Thursday, March 24, 2011
The Importance of Parent Participation
There's been a lot of chatter in the news lately about who is responsible for a child's success in the classroom. There is a movement gaining momentum across the country that places the blame of failing students squarely on the shoulders of classroom teachers.
Part of the success story of Cherry Road School was parent and community involvement. Marion Parsons formed The Mother's Club in 1929. These women played a key role in letting kids know that their family was part of the school and the school was part of the community. They helped raise money every year for the annual 8th grade trip by serving covered dish lunches in the new school cafeteria. The mothers were an important cog in the wheel that made the school go 'round.
My Aunt Wilma Cole recently sent me an article dated February 2, 1935 from the Syracuse Post Standard. The headline reads: Pupils Honor Mothers at Hobby Show. You can tell that the article held a prominent position in the paper, with a multiple column picture featuring my Aunt Helen Cole and Jacqueline Gallagher.
Calling the event one of the school's gala events of the year, it is described in the article as a combination pet show, hobby show, doll show, and exhibit of cooking and sewing, toys, art, and foreign articles. In the picture, my aunt is holding a cake she has made and for which she won a prize. Jacqueline holds a prize-winning doll entered by Jean Stone. Other prizes in the the doll section went to Pollyann Schwartz; Donald Cole and Donald Beagle won prizes in the toy category. Prizes for drawing were awarded to Billy Dwyer and Donald Crawford. (My Aunt Helen is 14 years-old in the picture. She died this year in her late 80s, as did Donald Cole.)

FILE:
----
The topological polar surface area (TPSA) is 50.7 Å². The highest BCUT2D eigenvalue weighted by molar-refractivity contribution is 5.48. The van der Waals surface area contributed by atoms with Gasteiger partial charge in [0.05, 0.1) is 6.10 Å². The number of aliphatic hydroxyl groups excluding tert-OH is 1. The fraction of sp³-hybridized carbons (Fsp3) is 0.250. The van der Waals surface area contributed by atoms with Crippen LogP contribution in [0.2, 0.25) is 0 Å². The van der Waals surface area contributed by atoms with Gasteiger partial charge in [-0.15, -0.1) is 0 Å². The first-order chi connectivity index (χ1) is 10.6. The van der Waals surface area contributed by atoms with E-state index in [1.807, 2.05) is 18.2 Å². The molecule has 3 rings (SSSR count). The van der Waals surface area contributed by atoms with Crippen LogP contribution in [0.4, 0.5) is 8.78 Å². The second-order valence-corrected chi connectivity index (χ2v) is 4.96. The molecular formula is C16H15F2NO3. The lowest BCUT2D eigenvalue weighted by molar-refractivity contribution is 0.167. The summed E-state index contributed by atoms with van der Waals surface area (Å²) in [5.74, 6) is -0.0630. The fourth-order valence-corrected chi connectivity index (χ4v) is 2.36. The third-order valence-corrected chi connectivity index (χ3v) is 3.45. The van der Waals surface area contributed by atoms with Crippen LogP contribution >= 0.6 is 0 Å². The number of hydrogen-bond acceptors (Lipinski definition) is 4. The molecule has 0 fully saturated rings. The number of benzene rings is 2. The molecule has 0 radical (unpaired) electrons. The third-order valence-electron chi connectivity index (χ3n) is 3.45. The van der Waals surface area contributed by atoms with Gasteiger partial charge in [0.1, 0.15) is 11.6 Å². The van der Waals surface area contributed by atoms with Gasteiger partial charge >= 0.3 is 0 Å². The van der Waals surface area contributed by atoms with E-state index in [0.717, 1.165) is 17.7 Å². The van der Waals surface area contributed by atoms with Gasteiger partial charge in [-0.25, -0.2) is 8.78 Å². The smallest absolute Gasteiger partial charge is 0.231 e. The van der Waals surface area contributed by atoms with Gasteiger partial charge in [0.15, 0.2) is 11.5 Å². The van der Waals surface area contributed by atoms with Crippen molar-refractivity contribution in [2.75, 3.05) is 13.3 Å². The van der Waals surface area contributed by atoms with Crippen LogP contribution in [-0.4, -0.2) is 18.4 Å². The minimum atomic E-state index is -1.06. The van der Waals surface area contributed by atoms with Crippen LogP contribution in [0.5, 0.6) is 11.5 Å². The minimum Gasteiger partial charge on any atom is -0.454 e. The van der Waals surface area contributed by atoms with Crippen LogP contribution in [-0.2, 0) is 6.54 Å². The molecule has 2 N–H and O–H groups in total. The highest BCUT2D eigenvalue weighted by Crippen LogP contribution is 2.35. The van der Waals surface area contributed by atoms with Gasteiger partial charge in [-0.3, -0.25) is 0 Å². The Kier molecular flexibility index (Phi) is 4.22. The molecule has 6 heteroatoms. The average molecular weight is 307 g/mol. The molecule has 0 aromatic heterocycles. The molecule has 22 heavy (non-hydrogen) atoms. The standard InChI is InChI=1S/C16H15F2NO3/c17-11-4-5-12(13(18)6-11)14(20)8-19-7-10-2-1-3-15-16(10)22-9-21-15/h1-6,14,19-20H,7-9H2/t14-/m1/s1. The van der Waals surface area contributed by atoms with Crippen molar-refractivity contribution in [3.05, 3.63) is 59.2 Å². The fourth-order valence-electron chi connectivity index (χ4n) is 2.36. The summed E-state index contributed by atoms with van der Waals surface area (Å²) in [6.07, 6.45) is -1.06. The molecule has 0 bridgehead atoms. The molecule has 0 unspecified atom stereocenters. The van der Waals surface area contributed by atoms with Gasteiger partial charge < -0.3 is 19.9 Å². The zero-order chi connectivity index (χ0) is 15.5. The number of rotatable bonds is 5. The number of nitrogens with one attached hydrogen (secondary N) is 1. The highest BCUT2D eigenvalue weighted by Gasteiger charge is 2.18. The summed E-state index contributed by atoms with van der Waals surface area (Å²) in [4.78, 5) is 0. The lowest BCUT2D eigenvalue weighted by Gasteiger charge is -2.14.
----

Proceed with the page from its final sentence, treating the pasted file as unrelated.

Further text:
The hobby show was held in the gym/auditorium and was meant to help raise money for the Mother's Club and to honor their participation in the school. One can tell how sincerely the kids were engaged in the event by the long list of students on the organizing committee, boys and girls alike.
If a student was failing or in trouble, it was an issue for everyone and blame for no one in particular. Mostly the children of Cherry Road School worked hard to do well and honor adults who were part of the larger community. They had a sense that these were people who cared. So they honored The Mother's Club every year and did their best in school. (Not that they didn't have fun and try to get away with things once in a while....they did, and those are some of the most heartwarming stories of all.)
This picture of Miss Parsons and some of the early CRS teachers would have been taken around the time of the newspaper article.